A Dinner in Praise of the Potato : A French Celebration Focuses on the Humble Vegetable

Times Staff Writer

An ode to the potato?

No, that's not a work by Lord Byron or Percy Bysshe Shelley.

It's a dinner honoring the humble vegetable.

This potato work was performed by chef Jacques Maximin, considered France's premier chef. He was recently at Antoine's at the Meridien hotel in Newport Beach in his capacity as consulting chef of the hotel chain, supervising the meal from the kitchen of his protege, executive chef Bruno Cirino.

Maximin, a small man with a larger-than-life presence in the kitchen said to match that of Napoleon at his crowning, is the executive chef of the three-star restaurant, Chantecler, at the Negresco Hotel in Nice.

He had dreamed up an extraordinary menu of nothing but potatoes to pay homage to the "year of the potato" as celebrated in France, and, of course, the man who popularized the potato abroad, Antoine-Auguste Parmentier, the 19th-Century horticulturist.

Planted First Potato

It was Parmentier who planted the first potato in France as a measure to ward off hunger in a country about to face mass starvation. Who knows, Marie Antoinette's head may have been spared had she uttered, "Let them eat potato," instead of "let them eat cake." The fool.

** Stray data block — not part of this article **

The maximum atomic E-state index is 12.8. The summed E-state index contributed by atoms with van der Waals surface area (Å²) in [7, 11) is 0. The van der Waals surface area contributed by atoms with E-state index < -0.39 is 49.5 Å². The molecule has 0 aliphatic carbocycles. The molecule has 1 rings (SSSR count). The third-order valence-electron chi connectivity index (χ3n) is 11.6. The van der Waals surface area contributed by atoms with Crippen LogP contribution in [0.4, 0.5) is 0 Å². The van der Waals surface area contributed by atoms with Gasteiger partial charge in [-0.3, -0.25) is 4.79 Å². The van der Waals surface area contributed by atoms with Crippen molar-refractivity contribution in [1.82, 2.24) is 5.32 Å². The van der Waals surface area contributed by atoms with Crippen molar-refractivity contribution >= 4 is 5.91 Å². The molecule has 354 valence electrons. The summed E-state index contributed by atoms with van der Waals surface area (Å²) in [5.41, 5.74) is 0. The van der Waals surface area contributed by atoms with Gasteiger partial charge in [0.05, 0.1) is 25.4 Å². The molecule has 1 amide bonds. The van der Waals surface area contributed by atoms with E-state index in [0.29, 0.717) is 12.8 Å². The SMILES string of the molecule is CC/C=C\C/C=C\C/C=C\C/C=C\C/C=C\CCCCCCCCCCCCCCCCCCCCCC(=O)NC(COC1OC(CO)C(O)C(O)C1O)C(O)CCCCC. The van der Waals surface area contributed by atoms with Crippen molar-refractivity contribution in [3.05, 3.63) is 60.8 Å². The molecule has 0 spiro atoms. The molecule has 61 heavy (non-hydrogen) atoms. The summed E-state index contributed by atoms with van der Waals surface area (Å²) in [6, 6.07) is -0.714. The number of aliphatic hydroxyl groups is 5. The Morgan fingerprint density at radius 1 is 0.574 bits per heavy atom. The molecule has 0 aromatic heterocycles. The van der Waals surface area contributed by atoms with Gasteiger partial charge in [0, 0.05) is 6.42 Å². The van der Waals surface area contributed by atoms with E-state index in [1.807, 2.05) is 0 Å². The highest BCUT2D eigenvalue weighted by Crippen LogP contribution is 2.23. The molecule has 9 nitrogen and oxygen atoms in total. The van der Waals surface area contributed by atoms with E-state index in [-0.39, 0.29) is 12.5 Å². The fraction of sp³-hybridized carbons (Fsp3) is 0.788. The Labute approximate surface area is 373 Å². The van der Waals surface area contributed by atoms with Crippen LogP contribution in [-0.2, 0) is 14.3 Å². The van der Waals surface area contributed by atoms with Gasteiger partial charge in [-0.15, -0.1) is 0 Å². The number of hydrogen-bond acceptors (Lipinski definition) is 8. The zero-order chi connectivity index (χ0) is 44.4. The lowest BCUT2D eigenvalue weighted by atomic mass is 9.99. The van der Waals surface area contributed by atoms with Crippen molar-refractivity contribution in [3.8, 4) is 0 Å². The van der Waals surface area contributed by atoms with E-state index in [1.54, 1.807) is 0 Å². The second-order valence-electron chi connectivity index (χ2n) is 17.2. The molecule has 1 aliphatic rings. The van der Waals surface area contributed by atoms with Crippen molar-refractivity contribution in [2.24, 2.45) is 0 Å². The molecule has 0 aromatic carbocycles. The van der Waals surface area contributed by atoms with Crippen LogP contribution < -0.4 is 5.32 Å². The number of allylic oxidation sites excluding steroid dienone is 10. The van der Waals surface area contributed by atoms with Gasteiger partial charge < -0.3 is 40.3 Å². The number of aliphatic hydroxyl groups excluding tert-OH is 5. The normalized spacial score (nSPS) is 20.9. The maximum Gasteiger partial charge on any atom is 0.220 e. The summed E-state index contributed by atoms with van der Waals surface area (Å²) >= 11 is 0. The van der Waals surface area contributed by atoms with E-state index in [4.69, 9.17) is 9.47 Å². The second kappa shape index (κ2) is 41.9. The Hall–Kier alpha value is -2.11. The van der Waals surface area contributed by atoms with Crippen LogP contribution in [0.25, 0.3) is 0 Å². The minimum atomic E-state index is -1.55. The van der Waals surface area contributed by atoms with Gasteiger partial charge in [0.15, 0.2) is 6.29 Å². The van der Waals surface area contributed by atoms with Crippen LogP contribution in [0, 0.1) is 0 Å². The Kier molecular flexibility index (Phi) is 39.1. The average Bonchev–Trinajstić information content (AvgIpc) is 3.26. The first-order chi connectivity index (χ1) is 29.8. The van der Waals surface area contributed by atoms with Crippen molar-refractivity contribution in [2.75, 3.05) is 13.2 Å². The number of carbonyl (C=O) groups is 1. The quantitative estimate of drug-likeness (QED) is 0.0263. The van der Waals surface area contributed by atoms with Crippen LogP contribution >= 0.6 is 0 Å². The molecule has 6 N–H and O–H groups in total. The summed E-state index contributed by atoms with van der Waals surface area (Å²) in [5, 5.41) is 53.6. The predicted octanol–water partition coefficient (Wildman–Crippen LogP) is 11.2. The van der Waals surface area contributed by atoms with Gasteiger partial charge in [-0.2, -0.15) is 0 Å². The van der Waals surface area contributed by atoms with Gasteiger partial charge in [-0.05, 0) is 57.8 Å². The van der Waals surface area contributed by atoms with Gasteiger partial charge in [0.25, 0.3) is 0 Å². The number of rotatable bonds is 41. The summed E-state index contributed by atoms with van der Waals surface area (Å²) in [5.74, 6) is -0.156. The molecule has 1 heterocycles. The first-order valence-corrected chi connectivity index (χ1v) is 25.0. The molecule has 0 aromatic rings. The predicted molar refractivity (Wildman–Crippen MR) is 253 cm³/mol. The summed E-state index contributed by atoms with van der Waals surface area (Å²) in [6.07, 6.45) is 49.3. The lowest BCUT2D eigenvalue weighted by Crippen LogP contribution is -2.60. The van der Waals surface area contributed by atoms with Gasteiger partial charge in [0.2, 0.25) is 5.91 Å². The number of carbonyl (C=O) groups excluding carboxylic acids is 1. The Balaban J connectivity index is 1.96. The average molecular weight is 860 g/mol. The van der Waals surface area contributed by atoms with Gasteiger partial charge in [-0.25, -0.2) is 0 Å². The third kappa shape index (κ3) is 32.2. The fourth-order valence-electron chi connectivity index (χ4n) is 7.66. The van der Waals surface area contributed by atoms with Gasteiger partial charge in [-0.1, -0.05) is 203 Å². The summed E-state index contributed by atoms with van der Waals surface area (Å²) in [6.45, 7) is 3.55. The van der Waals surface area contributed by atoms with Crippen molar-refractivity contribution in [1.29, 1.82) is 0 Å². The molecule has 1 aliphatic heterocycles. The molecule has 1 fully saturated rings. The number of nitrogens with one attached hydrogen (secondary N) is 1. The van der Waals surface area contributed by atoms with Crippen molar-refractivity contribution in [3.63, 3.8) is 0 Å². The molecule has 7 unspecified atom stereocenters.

"Did you know that the potato started the French Revolution?" asked Antoine Vanacore, the Meridien's general manager. "It made the people feisty enough to fight for liberte, egalite et fraternite. "

It's an interesting theory. Potatoes could make people feisty.

I saw it happen at Maximin's potato dinner at Antoine's.

A friendly debate over the Bullet train connection between Los Angeles and San Diego had caused verbal jousting between Camp A and Camp B, until a fist came down with such a thud as to raise the pommes Parmentier a hair off the tablecloth.

"You see, I told you so. It's the potatoes," Vanacore said.

End of Year of the Spud

Luckily, the year of the potato will expire soon, or we really could be in trouble, and chances of Maximin repeating his ode to the potato is unlikely.

"They are not my favorite vegetable, but they are the basis of many interesting dishes," he said. The French, in fact, have thought up hundreds if not thousands of ways to use potatoes, and Larousse Gastronomique, the French encyclopedia of food and wine, describes and gives recipes for 124 of them.

Maximin served four dishes, which cannot be found in any French cookbook, including his own "Couleurs, Parfums et Saveurs de Ma Cuisine" (Robert Laffont, Paris), available in France.

"I haven't looked at a cookbook in 10 years. Everything I do is dictated by what the ingredient suggests," Maximin said.

Wrapped in Smoked Salmon

First course--potato wrapped in smoked salmon, then thinly sliced. The slices formed a ring around curly endive and red-leaf lettuce. The dressing was drizzled over the entire salad.

(Actually, they make wonderful hors d'oeuvres by themselves. Simply wrap smoked salmon fillet around a cooked, peeled narrow-long potato to completely cover, then slice into rings. Thickness will depend on how you serve the hors d'oeuvre. Thicker slices are easier to handle if served as finger food.)